This game my opponent really seemed to know their opening, it was very solid on both sides initially but White seemed to slip more as the middle game came around. Middle game ideas were something I struggled with for awhile, the opening and end game made sense but the middle game is the wild west of the chess game. The tipping point came shortly after the position below, play followed 1.Ne4 Bxe2 2.Qxe2?! Nxd4 since the Queen left defense of the d pawn. From that position I retained the pawn advantage until I was able to win another by stacking Rooks against the c2 pawn. It ends with a little Rook sacrifice in order to deflect the White King from their last pawn and allows me to promote.
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It’s a rule of thumb not to put your Queen under fire too early, as you can see from this position my Queen was on b6 by move 7 but came under fire from a Knight on a4. In the Caro-Khann I think this rule has an exception, the Queen on b6 generally supports the pawn on c5 which is normally pushed c6-c5 (looking to break in the center or have White capture and Black’s dark squared Bishop recapture) and also keeps an eye on b2 tying the White Bishop to the defense of it until b3 is pushed or some other defense comes around.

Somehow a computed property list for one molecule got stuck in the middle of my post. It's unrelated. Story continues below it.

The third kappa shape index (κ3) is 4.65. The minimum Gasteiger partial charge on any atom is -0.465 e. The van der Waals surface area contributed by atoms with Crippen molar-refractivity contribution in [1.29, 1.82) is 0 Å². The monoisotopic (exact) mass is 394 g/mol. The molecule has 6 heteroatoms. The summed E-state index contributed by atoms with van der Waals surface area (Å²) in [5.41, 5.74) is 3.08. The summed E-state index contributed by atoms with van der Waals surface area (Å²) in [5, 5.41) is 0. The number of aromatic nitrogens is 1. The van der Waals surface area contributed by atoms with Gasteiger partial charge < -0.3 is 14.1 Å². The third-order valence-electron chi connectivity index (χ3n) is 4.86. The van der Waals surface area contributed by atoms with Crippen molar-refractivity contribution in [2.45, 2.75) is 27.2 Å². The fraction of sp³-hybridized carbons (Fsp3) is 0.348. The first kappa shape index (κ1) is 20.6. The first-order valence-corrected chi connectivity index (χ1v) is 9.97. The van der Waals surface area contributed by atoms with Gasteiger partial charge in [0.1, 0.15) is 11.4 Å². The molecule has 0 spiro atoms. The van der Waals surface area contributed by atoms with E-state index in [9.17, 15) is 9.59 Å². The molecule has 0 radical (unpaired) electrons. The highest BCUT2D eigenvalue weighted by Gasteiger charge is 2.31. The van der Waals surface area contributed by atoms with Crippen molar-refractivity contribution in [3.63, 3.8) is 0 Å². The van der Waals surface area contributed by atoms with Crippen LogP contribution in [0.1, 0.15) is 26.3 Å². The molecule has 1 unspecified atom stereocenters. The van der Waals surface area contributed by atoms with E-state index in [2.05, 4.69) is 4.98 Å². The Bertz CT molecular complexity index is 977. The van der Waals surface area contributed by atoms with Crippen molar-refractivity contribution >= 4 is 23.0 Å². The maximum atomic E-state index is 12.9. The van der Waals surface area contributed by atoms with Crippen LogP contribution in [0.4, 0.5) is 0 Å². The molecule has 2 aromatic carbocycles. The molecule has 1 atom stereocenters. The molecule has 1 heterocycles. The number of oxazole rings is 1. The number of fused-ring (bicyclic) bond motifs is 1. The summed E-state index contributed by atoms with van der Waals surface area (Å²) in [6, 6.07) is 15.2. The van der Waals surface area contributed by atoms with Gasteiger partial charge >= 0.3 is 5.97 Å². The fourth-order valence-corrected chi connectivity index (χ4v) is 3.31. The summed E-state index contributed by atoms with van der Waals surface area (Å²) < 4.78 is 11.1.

The Queen is relatively safe unless White deploys extra effort to attack the Queen, which wastes time and disrupts position and development. The Queen is mobile enough to avoid these attacks and strong enough to counter attack in response. The main fall of the game for White was the extension of the White Knights in order to attack the Queen and overlooking a central double attack. If White had spent time developing and castling the Queen could never infiltrate and wreak the havoc she did.
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I’ve been out of Chess for a little while now, about 2 months since school had started picking up more in the Spring. With a Summer schedule that’s less demanding I figured I would jump back in and try to play some when I have the down time. This was against a 1510 player in 5-0 blitz and the first game of the day, I hadn’t expected much from it but I was proven wrong. The game went right into my favorite response to the advanced variation after Bf5 and continued into a pet line of mine which is on the board below, pushing c5 after having played c6 seems odds to many people but there is reason to it! The idea here is to tempt White with the capture and free my dark square Bishop, keep tension in the center and open more space on the Queen side and save the c4 push to gain a tempo on the White Queen. The line offers a lot and its flexibility is one of the reason I enjoy it, also many Caro players on the White side not being familiar with it.
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